Even if you are from the same neighborhood as someone else, you might still be coming from different places. Where you are from is a complicated question and it elicits complicated, but interesting and thought-provoking responses. We’ve shared some of those responses below.

Jaden Aikman | Photographer

I am originally from White Plains, New York and moved to Georgia in January of 2015. I moved here for a chance at a better life, I hated living in New York and thought there was not much opportunity there for me to grow. Furthermore, I wanted a different environment to just socialize around because I was not a motivated person. Being from New York, everyone follows in their own paths, but they aren’t big enough. No one wants to set the standard to make something of themselves, instead they would rather follow the path that’s led out for them. People will follow through with just going to college but not trying to have a little business on the side. People will follow their dreams of rapping, but not try to get any serious cyphers or studio times setup. I wanted to actually make the change and be about it instead of talk about it. Read more>>

Kahiah Polidore | Photographer & Educator

This has always been a hard question for me because I grew up as a military brat. I equate where I am from to the state I lived the longest; Texas. However, I see my home being anywhere my parents are; Louisiana. All and all I am a southern girl who feels nomadic. Growing up this way I value family and community, and I appreciate the contrast of small towns to city life. The places I have lived gave me a character in myself to explore as I grew into my identity. It’s become the basis of how I make work, how I see the world. It’s made it easier for me to adapt to changing circumstances, but harder to set down roots. These two places, along with my family have shaped my artistic voice and have been a constant parallel in who I am. I couldn’t be from one place without the other. Read more>>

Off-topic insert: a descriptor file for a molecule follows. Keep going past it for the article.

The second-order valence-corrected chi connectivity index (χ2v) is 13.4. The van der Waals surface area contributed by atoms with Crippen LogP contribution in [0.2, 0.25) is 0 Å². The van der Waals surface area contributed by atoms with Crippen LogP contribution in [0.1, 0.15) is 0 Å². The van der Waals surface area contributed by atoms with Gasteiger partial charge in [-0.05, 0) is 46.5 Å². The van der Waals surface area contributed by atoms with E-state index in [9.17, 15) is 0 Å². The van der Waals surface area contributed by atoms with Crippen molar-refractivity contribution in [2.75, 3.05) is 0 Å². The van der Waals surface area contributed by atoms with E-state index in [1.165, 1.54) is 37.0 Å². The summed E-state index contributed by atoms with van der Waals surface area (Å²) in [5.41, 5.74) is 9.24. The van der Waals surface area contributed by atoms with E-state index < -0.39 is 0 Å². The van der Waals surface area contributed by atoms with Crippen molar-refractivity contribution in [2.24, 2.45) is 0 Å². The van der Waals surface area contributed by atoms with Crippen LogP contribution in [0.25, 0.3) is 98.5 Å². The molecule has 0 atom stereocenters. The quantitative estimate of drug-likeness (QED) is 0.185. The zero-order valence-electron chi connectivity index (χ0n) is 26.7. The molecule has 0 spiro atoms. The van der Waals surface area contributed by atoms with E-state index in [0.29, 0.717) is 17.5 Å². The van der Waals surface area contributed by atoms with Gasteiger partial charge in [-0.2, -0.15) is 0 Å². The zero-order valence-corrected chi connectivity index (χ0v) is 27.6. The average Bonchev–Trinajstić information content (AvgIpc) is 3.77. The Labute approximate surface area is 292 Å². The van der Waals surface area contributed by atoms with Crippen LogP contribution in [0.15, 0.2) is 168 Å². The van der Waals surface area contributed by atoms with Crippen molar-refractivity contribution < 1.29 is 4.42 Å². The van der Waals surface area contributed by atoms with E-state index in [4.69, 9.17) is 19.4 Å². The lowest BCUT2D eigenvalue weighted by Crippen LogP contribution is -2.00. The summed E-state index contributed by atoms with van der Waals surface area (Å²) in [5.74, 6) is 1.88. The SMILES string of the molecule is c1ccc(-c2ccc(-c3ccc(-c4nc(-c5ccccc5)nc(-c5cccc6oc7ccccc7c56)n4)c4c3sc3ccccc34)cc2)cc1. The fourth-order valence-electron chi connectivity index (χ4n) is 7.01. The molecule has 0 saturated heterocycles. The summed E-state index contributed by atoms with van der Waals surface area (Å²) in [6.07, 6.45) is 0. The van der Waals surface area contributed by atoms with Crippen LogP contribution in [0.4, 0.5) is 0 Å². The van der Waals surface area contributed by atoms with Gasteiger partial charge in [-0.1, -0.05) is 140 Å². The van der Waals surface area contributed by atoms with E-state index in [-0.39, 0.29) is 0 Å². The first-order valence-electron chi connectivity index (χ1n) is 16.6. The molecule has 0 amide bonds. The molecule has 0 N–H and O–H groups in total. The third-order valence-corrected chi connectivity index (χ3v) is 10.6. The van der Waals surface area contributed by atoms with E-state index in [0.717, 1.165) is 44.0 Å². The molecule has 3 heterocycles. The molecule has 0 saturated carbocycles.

Nicolette Emanuelle | Performing Artist

Risk can have a lot of different meanings, and can vary wildly from person to person. I often encounter people who ask about my risk in working as an artist, and the risk in performing aerial arts. Aerial arts never felt risky to me because I feel like I’m in control, but taking that leap to rely on nothing but the arts to support me, that felt like a risk. For most of my life I had a “day job” that varied from slinging coffee to Corporate America and it wasn’t until 2014 that I decided to take a leap into working full time as an artist (I say “full time” loosely, because I was always working full time as an artist, it was just that I had 2 full time jobs). It was a scary decision to make and there was a level of risk involved. You’ll often hear artists and entertainment workers say “feast or famine” and that is very true. Read more>>

Barbara Heil-Sonneck | Home Staging Expert

Experiences form and mold us, as does where we are from and the values we have been raised in. In my upbringing, it was always to strive and give your best, no matter how big or small the task is or the titles behind the name. You treat everyone with kindness and respect and you always listen. These are values I live by. Read more>>